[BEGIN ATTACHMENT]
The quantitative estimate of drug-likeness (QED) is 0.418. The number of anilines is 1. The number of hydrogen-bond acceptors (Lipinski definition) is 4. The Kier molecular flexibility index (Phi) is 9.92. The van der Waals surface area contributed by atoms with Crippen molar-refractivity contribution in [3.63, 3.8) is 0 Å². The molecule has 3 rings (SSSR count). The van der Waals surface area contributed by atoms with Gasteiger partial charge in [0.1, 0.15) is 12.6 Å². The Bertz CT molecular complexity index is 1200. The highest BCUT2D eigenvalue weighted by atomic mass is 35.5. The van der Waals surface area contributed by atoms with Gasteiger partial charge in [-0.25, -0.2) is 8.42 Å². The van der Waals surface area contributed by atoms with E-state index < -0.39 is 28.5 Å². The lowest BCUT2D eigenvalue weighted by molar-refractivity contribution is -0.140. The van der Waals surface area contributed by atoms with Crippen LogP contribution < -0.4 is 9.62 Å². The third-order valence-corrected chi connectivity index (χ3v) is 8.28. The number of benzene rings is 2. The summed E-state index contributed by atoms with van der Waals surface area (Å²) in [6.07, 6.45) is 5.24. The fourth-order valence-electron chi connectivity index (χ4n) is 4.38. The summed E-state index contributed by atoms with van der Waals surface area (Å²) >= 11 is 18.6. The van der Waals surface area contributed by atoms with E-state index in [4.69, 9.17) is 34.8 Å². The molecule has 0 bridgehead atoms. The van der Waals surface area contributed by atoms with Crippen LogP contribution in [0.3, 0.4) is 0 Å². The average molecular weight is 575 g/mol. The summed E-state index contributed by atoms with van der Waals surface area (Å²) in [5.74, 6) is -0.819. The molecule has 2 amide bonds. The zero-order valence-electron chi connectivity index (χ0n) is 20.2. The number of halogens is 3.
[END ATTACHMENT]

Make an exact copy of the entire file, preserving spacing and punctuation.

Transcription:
The quantitative estimate of drug-likeness (QED) is 0.418. The number of anilines is 1. The number of hydrogen-bond acceptors (Lipinski definition) is 4. The Kier molecular flexibility index (Phi) is 9.92. The van der Waals surface area contributed by atoms with Crippen molar-refractivity contribution in [3.63, 3.8) is 0 Å². The molecule has 3 rings (SSSR count). The van der Waals surface area contributed by atoms with Gasteiger partial charge in [0.1, 0.15) is 12.6 Å². The Bertz CT molecular complexity index is 1200. The highest BCUT2D eigenvalue weighted by atomic mass is 35.5. The van der Waals surface area contributed by atoms with Gasteiger partial charge in [-0.25, -0.2) is 8.42 Å². The van der Waals surface area contributed by atoms with E-state index < -0.39 is 28.5 Å². The lowest BCUT2D eigenvalue weighted by molar-refractivity contribution is -0.140. The van der Waals surface area contributed by atoms with Crippen LogP contribution < -0.4 is 9.62 Å². The third-order valence-corrected chi connectivity index (χ3v) is 8.28. The number of benzene rings is 2. The summed E-state index contributed by atoms with van der Waals surface area (Å²) in [6.07, 6.45) is 5.24. The fourth-order valence-electron chi connectivity index (χ4n) is 4.38. The summed E-state index contributed by atoms with van der Waals surface area (Å²) >= 11 is 18.6. The van der Waals surface area contributed by atoms with E-state index in [4.69, 9.17) is 34.8 Å². The molecule has 0 bridgehead atoms. The van der Waals surface area contributed by atoms with Crippen LogP contribution in [0.3, 0.4) is 0 Å². The average molecular weight is 575 g/mol. The summed E-state index contributed by atoms with van der Waals surface area (Å²) in [5.74, 6) is -0.819. The molecule has 2 amide bonds. The zero-order valence-electron chi connectivity index (χ0n) is 20.2. The number of halogens is 3.